By Desiree Taylor
The state has approved eight new charter schools that are expected to open in September in Trenton, Camden, Newark, Jersey City, and the Vineland area. State Education officials say these eight options will ensure that every student in New Jersey, regardless of zip code, has access to a high-quality school option.
There were winners and losers in this latest round of applications. Among the 34 rejections were two language immersion schools, one in Mandarin, the other in Hebrew. Both drew fire from opponents that included residents and some lawmakers.
Darcie Cimarusti, from the group “Speak Up Highland Park,” helped lead the fight against the Hebrew Immersion school. She says one reason she opposed the Hebrew school application is because it would have cost the district “well over a million dollars.”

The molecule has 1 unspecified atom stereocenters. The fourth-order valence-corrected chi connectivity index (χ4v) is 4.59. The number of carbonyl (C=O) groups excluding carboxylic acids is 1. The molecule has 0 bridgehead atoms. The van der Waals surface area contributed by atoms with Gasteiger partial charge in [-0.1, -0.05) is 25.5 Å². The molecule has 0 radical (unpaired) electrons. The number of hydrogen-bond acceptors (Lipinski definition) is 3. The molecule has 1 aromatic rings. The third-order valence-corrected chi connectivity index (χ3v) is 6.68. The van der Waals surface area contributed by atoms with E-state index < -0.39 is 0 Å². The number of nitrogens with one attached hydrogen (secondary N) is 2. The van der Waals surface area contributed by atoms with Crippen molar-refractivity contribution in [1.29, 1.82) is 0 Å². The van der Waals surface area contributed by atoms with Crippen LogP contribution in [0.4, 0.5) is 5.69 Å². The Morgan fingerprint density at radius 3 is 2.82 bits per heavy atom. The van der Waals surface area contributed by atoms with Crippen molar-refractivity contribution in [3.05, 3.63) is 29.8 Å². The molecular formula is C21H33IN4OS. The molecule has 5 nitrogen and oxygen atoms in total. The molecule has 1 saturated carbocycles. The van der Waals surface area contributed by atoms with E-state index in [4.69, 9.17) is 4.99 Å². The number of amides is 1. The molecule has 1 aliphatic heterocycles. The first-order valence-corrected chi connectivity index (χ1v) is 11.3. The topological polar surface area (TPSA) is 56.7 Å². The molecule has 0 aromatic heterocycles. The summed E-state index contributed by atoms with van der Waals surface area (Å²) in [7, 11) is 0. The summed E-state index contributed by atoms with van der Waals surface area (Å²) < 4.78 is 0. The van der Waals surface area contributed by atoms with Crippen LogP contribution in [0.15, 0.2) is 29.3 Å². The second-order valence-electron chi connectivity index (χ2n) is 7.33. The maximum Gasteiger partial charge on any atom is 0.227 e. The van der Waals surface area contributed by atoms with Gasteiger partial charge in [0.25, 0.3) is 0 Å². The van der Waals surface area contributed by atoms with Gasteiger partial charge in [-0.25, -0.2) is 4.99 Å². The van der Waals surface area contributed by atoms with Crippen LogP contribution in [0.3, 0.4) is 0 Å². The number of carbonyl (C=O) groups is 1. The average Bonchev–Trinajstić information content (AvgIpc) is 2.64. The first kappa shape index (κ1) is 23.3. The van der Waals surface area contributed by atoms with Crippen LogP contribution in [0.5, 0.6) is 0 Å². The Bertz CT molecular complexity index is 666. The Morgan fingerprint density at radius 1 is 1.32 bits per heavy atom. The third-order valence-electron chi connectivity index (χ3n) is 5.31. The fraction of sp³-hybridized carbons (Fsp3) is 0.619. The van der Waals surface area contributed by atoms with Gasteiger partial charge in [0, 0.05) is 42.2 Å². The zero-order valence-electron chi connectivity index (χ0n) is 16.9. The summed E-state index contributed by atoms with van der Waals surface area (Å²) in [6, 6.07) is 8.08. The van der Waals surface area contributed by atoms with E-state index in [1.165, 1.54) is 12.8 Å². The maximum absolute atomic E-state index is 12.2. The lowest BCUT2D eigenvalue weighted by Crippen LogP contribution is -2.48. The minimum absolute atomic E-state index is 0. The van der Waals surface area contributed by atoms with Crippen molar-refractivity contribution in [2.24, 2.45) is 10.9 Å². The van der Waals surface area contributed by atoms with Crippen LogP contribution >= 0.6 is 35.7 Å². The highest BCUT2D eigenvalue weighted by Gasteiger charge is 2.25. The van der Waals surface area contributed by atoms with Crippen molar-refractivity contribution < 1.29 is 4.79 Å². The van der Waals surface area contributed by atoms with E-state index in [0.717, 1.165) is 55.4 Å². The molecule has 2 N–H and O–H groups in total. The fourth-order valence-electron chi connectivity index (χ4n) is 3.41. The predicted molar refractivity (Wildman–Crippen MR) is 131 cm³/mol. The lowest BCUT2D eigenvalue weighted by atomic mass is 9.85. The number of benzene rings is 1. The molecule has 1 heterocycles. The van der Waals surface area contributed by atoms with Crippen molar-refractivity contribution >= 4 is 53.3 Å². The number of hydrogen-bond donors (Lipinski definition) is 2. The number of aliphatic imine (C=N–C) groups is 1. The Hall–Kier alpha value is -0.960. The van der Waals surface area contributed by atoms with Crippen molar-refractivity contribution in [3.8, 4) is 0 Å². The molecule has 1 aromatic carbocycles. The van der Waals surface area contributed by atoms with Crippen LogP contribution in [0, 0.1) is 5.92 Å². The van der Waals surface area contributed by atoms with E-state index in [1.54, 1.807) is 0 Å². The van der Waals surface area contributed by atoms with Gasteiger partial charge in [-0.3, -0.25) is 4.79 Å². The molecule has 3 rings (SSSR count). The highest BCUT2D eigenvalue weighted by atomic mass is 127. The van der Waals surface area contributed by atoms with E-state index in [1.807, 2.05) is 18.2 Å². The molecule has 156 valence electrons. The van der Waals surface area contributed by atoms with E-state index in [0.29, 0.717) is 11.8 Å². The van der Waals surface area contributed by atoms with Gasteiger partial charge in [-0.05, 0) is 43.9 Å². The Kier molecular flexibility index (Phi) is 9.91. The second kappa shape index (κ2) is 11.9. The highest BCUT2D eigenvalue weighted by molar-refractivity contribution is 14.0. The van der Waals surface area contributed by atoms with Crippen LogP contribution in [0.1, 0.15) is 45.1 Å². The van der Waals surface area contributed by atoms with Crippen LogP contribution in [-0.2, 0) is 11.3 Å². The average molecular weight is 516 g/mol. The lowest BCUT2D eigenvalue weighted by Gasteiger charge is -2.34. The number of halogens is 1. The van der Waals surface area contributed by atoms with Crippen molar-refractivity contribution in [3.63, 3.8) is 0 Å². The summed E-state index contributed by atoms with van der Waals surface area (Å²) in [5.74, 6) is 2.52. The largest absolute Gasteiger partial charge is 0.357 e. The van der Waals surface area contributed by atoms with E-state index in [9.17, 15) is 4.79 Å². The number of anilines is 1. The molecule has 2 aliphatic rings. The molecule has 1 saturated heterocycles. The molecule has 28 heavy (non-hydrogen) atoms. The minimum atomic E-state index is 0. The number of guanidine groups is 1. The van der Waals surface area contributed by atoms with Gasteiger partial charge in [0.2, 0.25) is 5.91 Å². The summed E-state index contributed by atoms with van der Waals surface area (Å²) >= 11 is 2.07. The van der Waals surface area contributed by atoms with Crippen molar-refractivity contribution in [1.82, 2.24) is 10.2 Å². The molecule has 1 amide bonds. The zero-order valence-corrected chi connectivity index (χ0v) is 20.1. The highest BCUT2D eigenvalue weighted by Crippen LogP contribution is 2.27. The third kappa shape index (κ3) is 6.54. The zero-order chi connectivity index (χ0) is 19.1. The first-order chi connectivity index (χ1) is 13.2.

The argument that charter schools take resources away from other traditional public schools has helped fuel the anti-charter school movement. It’s an argument that is having an impact. Tracie Williams of Montclair had her application for Quest Academy Charter School denied for the fifth time. She points to a letter to the state’s Department of Education by Montclair School Superintendent Frank Alvarez. In the letter, Alvarez writes that the 2.1 million diversion in funds for the proposed charter school would severely impact the K-12 program.
The DOE defends its three-stage review process for new charter school applications. In a release, Acting Education Commissioner Chris Cerf said, “the applications we approved today have demonstrated a strong educational program and the capacity to implement that program, in addition to articulating a clearly defined need for the school in their specific community.” The eight charter schools approved will undergo a readiness review in July before opening in September.